Safety Concerns: Microsoft’s AI Image Generator Allegedly Produces Inappropriate Material

A Microsoft engineer raises concerns in a letter to lawmakers and the Federal Trade Commission. He alleges the company’s AI image generator lacks safeguards against generating inappropriate content, like violent or sexual imagery when prompted with certain words or phrases. The engineer says he defied orders to keep quiet and alerted higher-ups about the issue. He said he discovered vulnerabilities in the OpenAI technology behind Microsoft’s Copilot Designer that could allow people to bypass safety guardrails.

In a letter sent to the FTC on Wednesday, principal software engineering manager Shane Jones claimed that Microsoft’s text-to-image generator Copilot Designer can create harmful images when given prompts such as “car accident,” “pro-choice,” or “Teenagers 420 party.” Jones said he feared the tool could be used to generate graphic sexual and violent imagery. He also claims Microsoft failed to take action on his previous requests to make the product safer.

Jones’ allegation is the latest in many incidents highlighting the potential for artificial intelligence to be used in harmful ways. Earlier this month, Alphabet Inc.’s flagship AI chatbot, Gemini, took heat for generating historically inaccurate scenes that some users found disturbing. Similarly, last year, Amazon’s Alexa was criticized for using euphemisms for the word “suicide” when asked to describe an event.

Jones began testing Copilot Designer in November and has since warned the Office of Responsible AI within Microsoft and its executives. He has reportedly urged them to remove the tool from public use until it’s safe for everyone, including children. Jones claimed he was told a senior manager would meet with him in January, but that has yet to happen.

During his tests, Jones allegedly discovered that the tool produced inappropriate or sexual images when given prompts related to sensitive topics such as abortion rights, teenage gun violence, and underage drinking and drug abuse. For example, the AI-generated demons and monsters alongside terminology about abortion rights or sexualized images of women in violent tableaus.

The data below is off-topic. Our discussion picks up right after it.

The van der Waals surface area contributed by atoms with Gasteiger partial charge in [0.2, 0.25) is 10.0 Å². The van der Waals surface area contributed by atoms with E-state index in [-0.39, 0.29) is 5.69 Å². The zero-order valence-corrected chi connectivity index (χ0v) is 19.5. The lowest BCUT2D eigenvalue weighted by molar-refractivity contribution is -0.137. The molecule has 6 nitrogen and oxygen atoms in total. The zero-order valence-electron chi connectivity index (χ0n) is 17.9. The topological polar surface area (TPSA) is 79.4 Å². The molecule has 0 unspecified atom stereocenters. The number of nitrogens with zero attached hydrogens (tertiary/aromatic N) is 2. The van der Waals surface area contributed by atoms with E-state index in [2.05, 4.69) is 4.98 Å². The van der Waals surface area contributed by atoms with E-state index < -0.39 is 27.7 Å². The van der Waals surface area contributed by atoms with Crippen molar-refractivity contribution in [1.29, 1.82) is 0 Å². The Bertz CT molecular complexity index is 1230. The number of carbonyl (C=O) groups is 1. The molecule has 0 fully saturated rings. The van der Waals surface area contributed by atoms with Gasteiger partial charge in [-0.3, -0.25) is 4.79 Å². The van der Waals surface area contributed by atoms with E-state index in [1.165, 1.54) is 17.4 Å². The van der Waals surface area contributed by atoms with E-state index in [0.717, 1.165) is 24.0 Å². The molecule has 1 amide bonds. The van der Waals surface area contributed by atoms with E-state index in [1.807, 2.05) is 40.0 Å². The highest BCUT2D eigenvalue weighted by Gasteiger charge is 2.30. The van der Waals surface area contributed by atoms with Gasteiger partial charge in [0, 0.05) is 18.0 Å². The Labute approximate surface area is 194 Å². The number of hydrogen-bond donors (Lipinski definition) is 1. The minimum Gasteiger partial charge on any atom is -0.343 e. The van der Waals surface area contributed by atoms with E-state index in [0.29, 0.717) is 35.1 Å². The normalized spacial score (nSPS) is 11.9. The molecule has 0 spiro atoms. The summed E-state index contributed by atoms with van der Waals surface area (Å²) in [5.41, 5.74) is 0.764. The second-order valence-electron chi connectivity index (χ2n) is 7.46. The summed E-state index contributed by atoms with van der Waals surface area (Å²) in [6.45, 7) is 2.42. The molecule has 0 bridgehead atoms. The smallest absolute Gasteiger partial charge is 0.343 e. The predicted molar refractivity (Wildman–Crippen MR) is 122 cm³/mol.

According to the letter, Jones tried to get Microsoft to add disclosures and change the app’s rating from “E for Everyone” to “Mature 17+.” He claimed he was rebuffed and asked to stop testing the tool.

In a statement to Engadget, Microsoft and OpenAI denied that the technique Jones shared bypasses their safety systems. Instead, the two companies say the model was designed to filter out the most explicit content and is part of the overall training set for the image generator.

Jones isn’t stopping with his letter. He’s also bringing his case to the FTC and Microsoft’s board. He’s seeking a refund and an apology. The incident highlights the growing importance of ensuring that generative AI tools are designed with ethics and safety in mind. As the technology continues to evolve at a breakneck pace, regulators are increasingly concerned about how it could be abused. Companies need to be more proactive in addressing these ethical issues.

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